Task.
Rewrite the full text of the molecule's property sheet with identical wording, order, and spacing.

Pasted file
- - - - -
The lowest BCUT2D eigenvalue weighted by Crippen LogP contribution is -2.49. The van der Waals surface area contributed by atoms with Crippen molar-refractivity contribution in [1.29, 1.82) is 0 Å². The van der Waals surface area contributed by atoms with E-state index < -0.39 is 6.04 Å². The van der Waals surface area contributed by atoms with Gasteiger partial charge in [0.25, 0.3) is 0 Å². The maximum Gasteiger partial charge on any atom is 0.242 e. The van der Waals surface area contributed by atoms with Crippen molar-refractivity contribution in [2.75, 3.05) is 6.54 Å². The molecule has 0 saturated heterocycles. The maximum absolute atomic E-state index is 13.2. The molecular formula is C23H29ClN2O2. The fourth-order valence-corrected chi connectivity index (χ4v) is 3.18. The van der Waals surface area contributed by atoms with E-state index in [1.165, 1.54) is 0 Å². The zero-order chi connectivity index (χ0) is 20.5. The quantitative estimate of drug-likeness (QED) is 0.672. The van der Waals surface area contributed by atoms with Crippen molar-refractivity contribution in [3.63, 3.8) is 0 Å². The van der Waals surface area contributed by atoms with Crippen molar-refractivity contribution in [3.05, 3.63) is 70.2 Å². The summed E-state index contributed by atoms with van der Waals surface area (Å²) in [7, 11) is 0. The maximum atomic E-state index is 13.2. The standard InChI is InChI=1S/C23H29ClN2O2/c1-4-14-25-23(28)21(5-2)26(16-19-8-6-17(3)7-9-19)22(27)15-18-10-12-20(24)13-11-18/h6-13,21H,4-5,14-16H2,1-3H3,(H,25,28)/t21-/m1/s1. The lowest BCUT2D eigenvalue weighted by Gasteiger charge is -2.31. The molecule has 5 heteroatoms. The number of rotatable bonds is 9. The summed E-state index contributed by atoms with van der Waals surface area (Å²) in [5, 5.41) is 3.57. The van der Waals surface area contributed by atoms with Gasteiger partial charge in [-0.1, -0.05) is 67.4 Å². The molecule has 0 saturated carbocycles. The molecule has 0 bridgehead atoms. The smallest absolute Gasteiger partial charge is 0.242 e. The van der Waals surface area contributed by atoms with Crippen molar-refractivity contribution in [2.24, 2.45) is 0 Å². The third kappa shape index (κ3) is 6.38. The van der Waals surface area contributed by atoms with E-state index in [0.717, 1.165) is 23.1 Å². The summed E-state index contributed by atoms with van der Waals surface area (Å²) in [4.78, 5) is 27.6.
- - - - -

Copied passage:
The lowest BCUT2D eigenvalue weighted by Crippen LogP contribution is -2.49. The van der Waals surface area contributed by atoms with Crippen molar-refractivity contribution in [1.29, 1.82) is 0 Å². The van der Waals surface area contributed by atoms with E-state index < -0.39 is 6.04 Å². The van der Waals surface area contributed by atoms with Gasteiger partial charge in [0.25, 0.3) is 0 Å². The maximum Gasteiger partial charge on any atom is 0.242 e. The van der Waals surface area contributed by atoms with Crippen molar-refractivity contribution in [2.75, 3.05) is 6.54 Å². The molecule has 0 saturated heterocycles. The maximum absolute atomic E-state index is 13.2. The molecular formula is C23H29ClN2O2. The fourth-order valence-corrected chi connectivity index (χ4v) is 3.18. The van der Waals surface area contributed by atoms with E-state index in [1.165, 1.54) is 0 Å². The zero-order chi connectivity index (χ0) is 20.5. The quantitative estimate of drug-likeness (QED) is 0.672. The van der Waals surface area contributed by atoms with Crippen molar-refractivity contribution in [3.63, 3.8) is 0 Å². The van der Waals surface area contributed by atoms with Crippen molar-refractivity contribution in [3.05, 3.63) is 70.2 Å². The summed E-state index contributed by atoms with van der Waals surface area (Å²) in [7, 11) is 0. The maximum atomic E-state index is 13.2. The standard InChI is InChI=1S/C23H29ClN2O2/c1-4-14-25-23(28)21(5-2)26(16-19-8-6-17(3)7-9-19)22(27)15-18-10-12-20(24)13-11-18/h6-13,21H,4-5,14-16H2,1-3H3,(H,25,28)/t21-/m1/s1. The lowest BCUT2D eigenvalue weighted by Gasteiger charge is -2.31. The molecule has 5 heteroatoms. The number of rotatable bonds is 9. The summed E-state index contributed by atoms with van der Waals surface area (Å²) in [5, 5.41) is 3.57. The van der Waals surface area contributed by atoms with Gasteiger partial charge in [-0.1, -0.05) is 67.4 Å². The molecule has 0 saturated carbocycles. The molecule has 0 bridgehead atoms. The smallest absolute Gasteiger partial charge is 0.242 e. The van der Waals surface area contributed by atoms with Crippen molar-refractivity contribution in [2.24, 2.45) is 0 Å². The third kappa shape index (κ3) is 6.38. The van der Waals surface area contributed by atoms with E-state index in [0.717, 1.165) is 23.1 Å². The summed E-state index contributed by atoms with van der Waals surface area (Å²) in [4.78, 5) is 27.6.